User talk:The PIPE
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- 1 General thoughts
- 2 Bristol Scout
- 3 Wagner Reference
- 4 The Me 210 wing angle debacle...
- 5 Junkers J 1
- 6 Luftstreitkräfte
- 7 Adding a WRITTEN LETTER to the Kurt Wintgens article, as written by the historical figure himself...
- 8 ...and to find that my biological father, Don Earle, is now a Wikipedia page subject...
- 9 Heinkel 177 drawings
- 10 File copyright problem with File:He 177A and B Cockpits.jpg
- 11 Tiger II article.
- 12 NowCommons: File:Tiger II track shoe detail.jpg
- 13 turret vs. barbette?
- 14 Maybe it's a "hood-trunk versus bonnet-boot" difference that we've encountered...
- 15 Lozenge camouflage
- 16 Guns guns guns
- 17 You are now a Reviewer
- 18 Heinkel He 274 and Heinkel He 177
- 19 Looks like "Fern" and "Lafette" are THE common terms for remote-control gun turrets Im Deutsch...
- 20 Gondolas
- 21 Your WP:user page
- 22 Season's tidings!
- 23 Timeline for clarification of all "time vs. facts" issues related to the Heinkel He 277's "oft-told story" in aviation history books
- 24 Ethylene glycol poisoning
- 25 Welcome back!
- 26 Season's tidings!
- 27 Disambiguation link notification for February 6
- 28 The Fokker Scourge article
- 29 Your recent edits to WWI Aviation article.
- 30 Synchronisation and all that!!
- 31 Use of still images at the Commons, from "captured-by the US Government" WW II German films
- 32 For your user page
- 33 Disambiguation link notification for August 31
- 34 Bristol Scout with Lewis guns picture
- 35 Invitation to WikiProject Invention
- 36 I have done a bold merge!!
- 37 Disambiguation link notification for September 20
- 38 September 2013
- 39 "New" photograph of the Stangensteuerung gear
- 40 Glad Tidings and all that ...
- 41 Disambiguation link notification for December 31
- 42 February 2014
- 43 Disambiguation link notification for March 13
- 44 March 2014
- 45 Disambiguation link notification for April 15
- 46 Disambiguation link notification for May 27
- 47 Disambiguation link notification for June 10
- 48 Disambiguation link notification for June 17
- 49 Reference Errors on 21 June
- 50 Disambiguation link notification for June 27
- 51 Disambiguation link notification for November 20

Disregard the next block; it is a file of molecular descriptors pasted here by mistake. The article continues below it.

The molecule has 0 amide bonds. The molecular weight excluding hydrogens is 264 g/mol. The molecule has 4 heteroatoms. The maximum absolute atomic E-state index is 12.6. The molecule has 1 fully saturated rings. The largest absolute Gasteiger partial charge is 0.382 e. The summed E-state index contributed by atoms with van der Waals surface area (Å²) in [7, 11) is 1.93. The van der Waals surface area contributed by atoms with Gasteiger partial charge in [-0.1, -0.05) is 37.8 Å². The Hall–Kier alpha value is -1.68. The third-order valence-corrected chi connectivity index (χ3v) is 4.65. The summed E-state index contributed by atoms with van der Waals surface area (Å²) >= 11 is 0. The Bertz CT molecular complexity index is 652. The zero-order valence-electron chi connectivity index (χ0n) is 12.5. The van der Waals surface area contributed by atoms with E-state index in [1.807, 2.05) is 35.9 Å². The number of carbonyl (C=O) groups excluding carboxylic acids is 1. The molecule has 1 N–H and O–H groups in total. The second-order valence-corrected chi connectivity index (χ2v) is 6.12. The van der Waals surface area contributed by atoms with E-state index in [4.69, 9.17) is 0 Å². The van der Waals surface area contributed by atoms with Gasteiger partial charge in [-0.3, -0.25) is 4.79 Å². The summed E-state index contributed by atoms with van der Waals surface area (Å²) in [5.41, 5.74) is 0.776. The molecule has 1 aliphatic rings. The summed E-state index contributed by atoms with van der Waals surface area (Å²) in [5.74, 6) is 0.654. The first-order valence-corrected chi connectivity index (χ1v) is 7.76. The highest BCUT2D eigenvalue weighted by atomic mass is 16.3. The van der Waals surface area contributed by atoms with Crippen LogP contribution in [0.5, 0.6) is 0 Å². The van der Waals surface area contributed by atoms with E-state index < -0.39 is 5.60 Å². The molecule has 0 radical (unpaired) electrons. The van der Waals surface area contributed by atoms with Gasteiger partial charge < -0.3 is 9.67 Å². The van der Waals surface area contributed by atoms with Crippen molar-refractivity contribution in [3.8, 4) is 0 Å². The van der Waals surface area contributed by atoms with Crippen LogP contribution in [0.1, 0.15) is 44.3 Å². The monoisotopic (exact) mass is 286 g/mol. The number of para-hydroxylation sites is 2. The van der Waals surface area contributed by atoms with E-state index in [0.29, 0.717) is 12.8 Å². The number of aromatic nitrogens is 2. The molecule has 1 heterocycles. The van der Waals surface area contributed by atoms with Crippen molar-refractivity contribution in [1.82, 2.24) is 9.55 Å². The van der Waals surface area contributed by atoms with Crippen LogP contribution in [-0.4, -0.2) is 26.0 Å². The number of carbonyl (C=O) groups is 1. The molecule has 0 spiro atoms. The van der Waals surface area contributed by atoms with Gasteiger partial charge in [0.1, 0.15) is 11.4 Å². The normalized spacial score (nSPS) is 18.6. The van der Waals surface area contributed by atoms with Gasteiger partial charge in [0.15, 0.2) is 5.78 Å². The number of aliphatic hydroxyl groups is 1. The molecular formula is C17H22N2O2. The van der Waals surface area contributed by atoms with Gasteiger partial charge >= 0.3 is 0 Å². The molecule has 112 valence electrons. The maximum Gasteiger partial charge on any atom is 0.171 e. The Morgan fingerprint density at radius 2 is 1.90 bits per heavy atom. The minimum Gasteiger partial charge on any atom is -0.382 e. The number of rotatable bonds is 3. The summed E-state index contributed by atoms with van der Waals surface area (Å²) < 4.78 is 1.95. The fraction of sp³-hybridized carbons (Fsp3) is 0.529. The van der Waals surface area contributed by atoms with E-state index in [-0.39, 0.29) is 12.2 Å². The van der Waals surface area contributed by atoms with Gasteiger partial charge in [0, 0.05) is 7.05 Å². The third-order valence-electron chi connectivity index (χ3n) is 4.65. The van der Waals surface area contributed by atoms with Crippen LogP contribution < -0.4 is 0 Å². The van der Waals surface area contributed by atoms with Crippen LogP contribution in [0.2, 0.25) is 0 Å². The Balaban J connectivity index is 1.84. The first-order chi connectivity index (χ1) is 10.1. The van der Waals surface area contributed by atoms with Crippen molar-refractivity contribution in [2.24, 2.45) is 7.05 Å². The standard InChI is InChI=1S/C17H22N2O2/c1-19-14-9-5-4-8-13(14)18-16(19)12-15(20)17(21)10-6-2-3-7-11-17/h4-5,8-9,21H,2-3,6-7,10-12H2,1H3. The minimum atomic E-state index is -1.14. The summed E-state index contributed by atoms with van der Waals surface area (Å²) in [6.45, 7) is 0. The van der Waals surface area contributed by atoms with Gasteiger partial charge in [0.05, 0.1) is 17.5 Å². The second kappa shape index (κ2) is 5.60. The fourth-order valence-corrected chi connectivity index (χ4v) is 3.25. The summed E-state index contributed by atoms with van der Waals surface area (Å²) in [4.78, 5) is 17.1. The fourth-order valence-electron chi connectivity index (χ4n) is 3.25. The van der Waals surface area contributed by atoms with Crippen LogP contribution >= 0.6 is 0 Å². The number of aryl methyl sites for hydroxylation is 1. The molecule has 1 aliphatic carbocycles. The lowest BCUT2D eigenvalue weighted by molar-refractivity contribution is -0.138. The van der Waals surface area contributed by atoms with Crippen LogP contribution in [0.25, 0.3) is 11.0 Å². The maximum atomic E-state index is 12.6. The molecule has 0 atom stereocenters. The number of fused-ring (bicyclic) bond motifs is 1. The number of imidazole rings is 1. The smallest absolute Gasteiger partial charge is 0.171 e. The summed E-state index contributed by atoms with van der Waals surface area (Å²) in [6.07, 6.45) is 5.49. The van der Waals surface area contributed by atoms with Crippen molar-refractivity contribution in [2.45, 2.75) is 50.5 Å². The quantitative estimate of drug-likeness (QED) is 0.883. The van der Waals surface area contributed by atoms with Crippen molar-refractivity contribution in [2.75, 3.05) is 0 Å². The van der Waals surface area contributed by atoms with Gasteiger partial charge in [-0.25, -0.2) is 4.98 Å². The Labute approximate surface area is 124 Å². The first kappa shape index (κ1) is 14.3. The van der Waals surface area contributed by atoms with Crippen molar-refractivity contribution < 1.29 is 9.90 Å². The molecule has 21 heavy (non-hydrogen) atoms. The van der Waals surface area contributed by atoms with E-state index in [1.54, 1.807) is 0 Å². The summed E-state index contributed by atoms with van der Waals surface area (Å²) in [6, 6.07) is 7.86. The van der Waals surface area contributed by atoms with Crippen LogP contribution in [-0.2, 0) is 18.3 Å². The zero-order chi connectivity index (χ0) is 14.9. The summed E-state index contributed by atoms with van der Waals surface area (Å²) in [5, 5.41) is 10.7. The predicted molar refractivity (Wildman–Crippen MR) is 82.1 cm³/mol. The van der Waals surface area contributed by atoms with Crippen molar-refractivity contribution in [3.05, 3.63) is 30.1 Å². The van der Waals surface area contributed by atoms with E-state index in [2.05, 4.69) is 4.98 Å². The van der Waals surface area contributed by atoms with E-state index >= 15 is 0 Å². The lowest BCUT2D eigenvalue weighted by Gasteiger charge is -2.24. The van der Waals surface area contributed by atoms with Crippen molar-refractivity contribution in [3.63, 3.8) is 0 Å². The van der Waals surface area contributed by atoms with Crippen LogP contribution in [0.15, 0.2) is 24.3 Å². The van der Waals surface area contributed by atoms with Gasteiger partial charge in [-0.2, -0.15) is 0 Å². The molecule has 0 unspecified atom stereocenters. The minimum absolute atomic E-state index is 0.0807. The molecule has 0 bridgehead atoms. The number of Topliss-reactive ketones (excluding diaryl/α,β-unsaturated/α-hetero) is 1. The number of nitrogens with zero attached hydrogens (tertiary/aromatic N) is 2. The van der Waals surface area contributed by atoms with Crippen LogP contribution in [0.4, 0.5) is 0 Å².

- 52 Merry Merry
- 53 Me 410
- 54 Happy New Year!
- 55 A cookie for you!
- 56 Disambiguation link notification for January 24
- 57 Discussion of your "Cammer" input at "Overhead camshaft"
- 58 Bristol Scout
- 59 Disambiguation link notification for March 31
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Thanks for working so hard on that article. It's rare around here that a large article is written from scratch by a new contributor. To acknowledge your contribution, I have awarded you the Wikiwings, the official reward of WikiProject Aircraft. Ingoolemo talk 20:52, 28 August 2006 (UTC)
FYI, this is the correct reference note:
- Wagner, Ray and Nowarra, Heinz. German Combat Planes: A Comprehensive Survey and History of the Development of German Military Aircraft from 1914 to 1945. New York: Doubleday, 1971.
FWIW Bzuk 16:53, 12 August 2007 (UTC).
The Me 210 wing angle debacle...
The PIPE here...thanks for your reply.
I noticed the diffreence in 210-vs-410 wing leading edge angle in the three-views in my copy of the book 'Hitler's Luftwaffe", an early-1980s era (I think) book on "the Mad Austrian's" (what my German Email buddy Jens Klank-the Webmaster of http://www.biplanes.de/ -has said what many modern Germans have nicknamed the despised Nazi leader) air force, shows the double-angle wing leading edge angle on the 3-view of the 210, and like the 410 Hornisse's 3-view now viewable on Wikipedia, your 3-view of the 410 shows but a SINGLE angle going from root-to-tip. That HAD to be a contributing influence on the better flying characteristics that the 410 had...true, it WAS only one of many changes that Messerschmitt AG had to make on the failed 210 design, but it is noticeable, and right where the 210's troublesome automatic wing leading edge slots were located!
I've also seen the unique turret aiming setup the rear gunner had in the 210 & 410...in a showing of the "Wings of the Luftwaffe" series on the Discovery Military Channel, a WW II era German training film meant to familiarize Luftwaffe personnel with the features of the "new Zerstorer" they were about to get, clearly showed the handgun grip and trigger being used to train the guns throughout their firing arcs, while the 210 or 410 was parked on the ground.
I've also got a CONSIDERABLE amount of information on World War I aircraft...it's my main area of aviation interest...Pioneer era (1903-1914) and "golden age" aircraft between the Wars also score well, and I've got some serious interest in WW II aviation.
The pioneering efforts in 1915 through 1918, of Hugo Junkers, the original innovator of metallic aircraft construction materials near the dawn of aviation (almost exactly as Burt Rutan, with his revolutionary composite materials for aerospace, is considered to be today) are something I've been interested in for a VERY long time now...and an article written from scratch, just like my Bristol Scout Wikipedia article, will be coming, on the very first all-metal fighter aircraft to be produced in quantity...the JUNKERS D.I. This article IS something I've wanted to do on Wikipedia, seeing as though I've got so much info accumulated on it, for a future Radio Control quarter scale flying model of it...the model will even have real scale corrugated aluminum covering, exactly as the full scale aircraft had so distinctively been covered with.